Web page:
Today, Microsoft announced the general availability of a new Microsoft Defender antivirus feature named Tamper Protection.
This new feature works by blocking malware from disabling Microsoft Defender (formerly Windows Defender) features behind the user's back.
According to Microsoft, with Tamper Protection, malicious apps won't be able to:
- Disable virus and threat protection
- Disable real-time protection
- Turn off behavior monitoring
- Disable Defender's antivirus components (such as IOfficeAntivirus (IOAV))
- Disable cloud-delivered protection
- Remove security intelligence updates
Microsoft says that Tamper Protection "essentially locks Microsoft Defender" and prevents security settings from being changed through third-party apps and methods like:
- Configuring settings in Registry Editor on a Windows machine
- Changing settings through PowerShell cmdlets
- Editing or removing security settings through group policies
The feature will be available for both the free version of Microsoft Defender (the one that ships with all modern Windows OS versions) but also with Microsoft Defender Advanced Threat Protection (ATP) (the commercial version, primarily employed on enterprise networks).
Work on Tamper Protection began in December 2018, when it was first rolled out to Windows Insiders previews. In March this year, Microsoft rolled Tamper Protection for more tests to Microsoft Defender ATP versions.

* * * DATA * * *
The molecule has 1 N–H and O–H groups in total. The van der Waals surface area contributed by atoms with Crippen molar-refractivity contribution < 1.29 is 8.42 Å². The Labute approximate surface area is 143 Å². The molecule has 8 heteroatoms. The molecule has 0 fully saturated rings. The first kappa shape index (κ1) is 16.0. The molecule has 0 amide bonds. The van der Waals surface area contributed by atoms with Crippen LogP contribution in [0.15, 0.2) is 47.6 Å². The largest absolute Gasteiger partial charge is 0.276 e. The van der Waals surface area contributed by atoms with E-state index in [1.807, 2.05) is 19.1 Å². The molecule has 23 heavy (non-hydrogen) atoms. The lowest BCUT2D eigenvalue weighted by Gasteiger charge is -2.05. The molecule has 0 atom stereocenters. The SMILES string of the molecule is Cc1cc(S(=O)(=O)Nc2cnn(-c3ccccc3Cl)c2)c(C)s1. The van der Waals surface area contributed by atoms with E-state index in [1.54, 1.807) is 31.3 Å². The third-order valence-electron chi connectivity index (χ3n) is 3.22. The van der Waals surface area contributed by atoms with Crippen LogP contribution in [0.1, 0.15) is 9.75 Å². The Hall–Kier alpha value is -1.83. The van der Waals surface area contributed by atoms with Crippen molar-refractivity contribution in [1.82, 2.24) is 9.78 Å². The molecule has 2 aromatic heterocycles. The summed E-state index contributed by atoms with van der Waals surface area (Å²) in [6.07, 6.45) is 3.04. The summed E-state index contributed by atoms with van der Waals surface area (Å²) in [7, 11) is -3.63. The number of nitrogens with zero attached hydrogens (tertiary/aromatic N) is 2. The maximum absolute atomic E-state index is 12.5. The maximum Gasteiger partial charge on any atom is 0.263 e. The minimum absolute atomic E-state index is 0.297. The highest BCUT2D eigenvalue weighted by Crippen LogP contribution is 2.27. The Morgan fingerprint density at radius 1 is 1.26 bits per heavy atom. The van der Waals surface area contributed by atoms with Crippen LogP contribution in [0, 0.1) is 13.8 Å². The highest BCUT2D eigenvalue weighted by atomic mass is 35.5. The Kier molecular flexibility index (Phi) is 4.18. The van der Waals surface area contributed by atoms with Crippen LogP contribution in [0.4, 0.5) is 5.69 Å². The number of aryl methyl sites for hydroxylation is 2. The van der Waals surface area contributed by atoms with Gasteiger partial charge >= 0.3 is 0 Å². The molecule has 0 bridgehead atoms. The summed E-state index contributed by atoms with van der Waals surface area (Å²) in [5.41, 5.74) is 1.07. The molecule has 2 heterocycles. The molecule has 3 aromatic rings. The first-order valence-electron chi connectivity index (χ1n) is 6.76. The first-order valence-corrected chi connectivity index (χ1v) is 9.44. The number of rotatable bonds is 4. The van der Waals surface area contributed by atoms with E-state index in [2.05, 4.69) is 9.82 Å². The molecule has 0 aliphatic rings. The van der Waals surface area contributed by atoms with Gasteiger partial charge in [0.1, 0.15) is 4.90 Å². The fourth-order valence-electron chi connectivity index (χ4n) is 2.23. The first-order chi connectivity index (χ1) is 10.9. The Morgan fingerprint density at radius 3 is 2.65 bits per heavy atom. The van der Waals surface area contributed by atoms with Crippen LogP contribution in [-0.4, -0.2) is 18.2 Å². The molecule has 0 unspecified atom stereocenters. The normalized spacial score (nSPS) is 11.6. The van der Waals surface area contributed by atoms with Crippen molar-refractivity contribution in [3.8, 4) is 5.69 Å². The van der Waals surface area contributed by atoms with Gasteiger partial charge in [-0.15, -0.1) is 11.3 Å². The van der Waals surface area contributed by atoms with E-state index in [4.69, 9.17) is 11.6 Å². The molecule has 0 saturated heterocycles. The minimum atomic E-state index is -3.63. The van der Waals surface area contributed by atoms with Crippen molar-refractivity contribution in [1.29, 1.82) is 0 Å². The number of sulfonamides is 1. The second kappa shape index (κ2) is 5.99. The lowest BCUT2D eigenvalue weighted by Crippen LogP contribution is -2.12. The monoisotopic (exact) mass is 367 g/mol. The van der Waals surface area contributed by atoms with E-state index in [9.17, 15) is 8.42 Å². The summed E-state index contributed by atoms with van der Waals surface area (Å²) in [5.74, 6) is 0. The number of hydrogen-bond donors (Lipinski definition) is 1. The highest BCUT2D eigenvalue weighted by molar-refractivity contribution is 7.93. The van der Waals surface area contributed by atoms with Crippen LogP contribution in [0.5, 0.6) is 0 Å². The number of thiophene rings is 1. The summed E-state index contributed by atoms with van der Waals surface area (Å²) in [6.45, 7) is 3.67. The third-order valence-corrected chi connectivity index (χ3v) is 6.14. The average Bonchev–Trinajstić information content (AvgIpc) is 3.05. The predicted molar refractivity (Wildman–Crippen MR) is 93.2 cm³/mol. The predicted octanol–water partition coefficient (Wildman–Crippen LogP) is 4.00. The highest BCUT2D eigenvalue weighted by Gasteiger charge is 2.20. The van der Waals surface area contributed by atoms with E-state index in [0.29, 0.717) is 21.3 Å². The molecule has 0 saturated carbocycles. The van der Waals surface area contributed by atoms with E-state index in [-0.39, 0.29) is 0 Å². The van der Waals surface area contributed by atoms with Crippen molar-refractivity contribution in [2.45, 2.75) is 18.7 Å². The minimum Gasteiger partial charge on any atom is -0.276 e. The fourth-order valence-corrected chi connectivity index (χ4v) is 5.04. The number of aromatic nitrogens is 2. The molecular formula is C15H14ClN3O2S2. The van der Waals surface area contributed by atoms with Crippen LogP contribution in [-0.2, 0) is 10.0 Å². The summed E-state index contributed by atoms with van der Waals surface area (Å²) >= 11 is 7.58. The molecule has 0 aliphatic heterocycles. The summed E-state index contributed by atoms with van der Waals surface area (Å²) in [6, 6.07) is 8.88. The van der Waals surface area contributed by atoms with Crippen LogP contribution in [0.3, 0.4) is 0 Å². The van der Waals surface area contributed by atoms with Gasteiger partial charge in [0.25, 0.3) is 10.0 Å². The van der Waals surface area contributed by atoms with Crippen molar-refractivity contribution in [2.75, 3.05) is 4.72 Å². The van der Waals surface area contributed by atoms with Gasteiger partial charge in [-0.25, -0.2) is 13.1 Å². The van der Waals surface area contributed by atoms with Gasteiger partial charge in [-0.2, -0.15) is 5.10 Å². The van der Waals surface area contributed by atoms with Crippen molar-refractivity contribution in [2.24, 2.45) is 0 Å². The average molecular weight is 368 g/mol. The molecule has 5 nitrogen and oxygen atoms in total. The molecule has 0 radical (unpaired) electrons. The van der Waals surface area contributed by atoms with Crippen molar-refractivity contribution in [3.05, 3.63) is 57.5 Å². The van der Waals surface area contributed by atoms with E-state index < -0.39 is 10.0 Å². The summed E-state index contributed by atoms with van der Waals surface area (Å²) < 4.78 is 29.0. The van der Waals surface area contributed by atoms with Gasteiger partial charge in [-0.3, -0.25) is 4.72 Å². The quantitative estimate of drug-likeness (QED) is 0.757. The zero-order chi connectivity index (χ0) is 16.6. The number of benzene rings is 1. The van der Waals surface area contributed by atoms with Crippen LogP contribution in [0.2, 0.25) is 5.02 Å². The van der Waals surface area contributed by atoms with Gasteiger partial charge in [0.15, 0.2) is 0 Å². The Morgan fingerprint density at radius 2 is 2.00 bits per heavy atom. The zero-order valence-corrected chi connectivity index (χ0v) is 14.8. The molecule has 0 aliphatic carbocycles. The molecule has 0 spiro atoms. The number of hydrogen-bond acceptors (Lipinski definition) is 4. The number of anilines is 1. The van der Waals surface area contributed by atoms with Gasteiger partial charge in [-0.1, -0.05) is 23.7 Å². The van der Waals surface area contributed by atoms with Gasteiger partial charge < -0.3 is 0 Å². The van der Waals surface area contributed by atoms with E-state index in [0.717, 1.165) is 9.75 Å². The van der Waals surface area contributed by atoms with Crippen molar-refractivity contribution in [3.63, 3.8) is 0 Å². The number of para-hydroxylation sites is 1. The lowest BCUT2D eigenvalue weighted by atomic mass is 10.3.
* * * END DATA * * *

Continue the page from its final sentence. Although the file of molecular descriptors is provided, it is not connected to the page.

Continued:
Starting today, the feature will be available for all Microsoft Defender users. Microsoft told ZDNet in a phone call last week that the feature will be enabled by default for all users in the coming weeks, in a multi-stage rollout.
If users don't want to wait, Microsoft said they can also enable Tamper Protection right now.
A new option has been added to the Windows Security options page to control Tamper Protection's state. To enable or disable Tamper Protection, the steps are:
Click Start, and start typing Defender. In the search results, select Windows Security.
Select Virus & threat protection > Virus & threat protection settings.
Set Tamper Protection to On or Off.
But Microsoft emphasizes that Tamper Protection was specifically built for enterprise environments, where the protection level it provides is far superior to what a home user gets.
Here, when a system administrator enables the feature for a company's workstations, Tamper Protection locks out malware and end-users alike. Once enabled, only administrators will be able to change Defender settings across a company's computers.
The only catch is that administrators must use Microsoft Intune to manage their workstation fleet.
"When an administrator enables the policy in Microsoft Intune, the tamper protection policy is digitally signed in the backend before it's sent to endpoints," Microsoft says.
"The endpoint verifies the validity and intent, establishing that it is a signed package that only security operations personnel with Microsoft Intune admin rights can control."
In enterprise setups, when malware or users try to modify Defender features, an alert is raised in Microsoft Defender ATP's Security
Center, which administrators can investigate further.
Tamper Protection is only available for Windows 10 1903 May release or later. Microsoft said it will work to port the feature to older versions.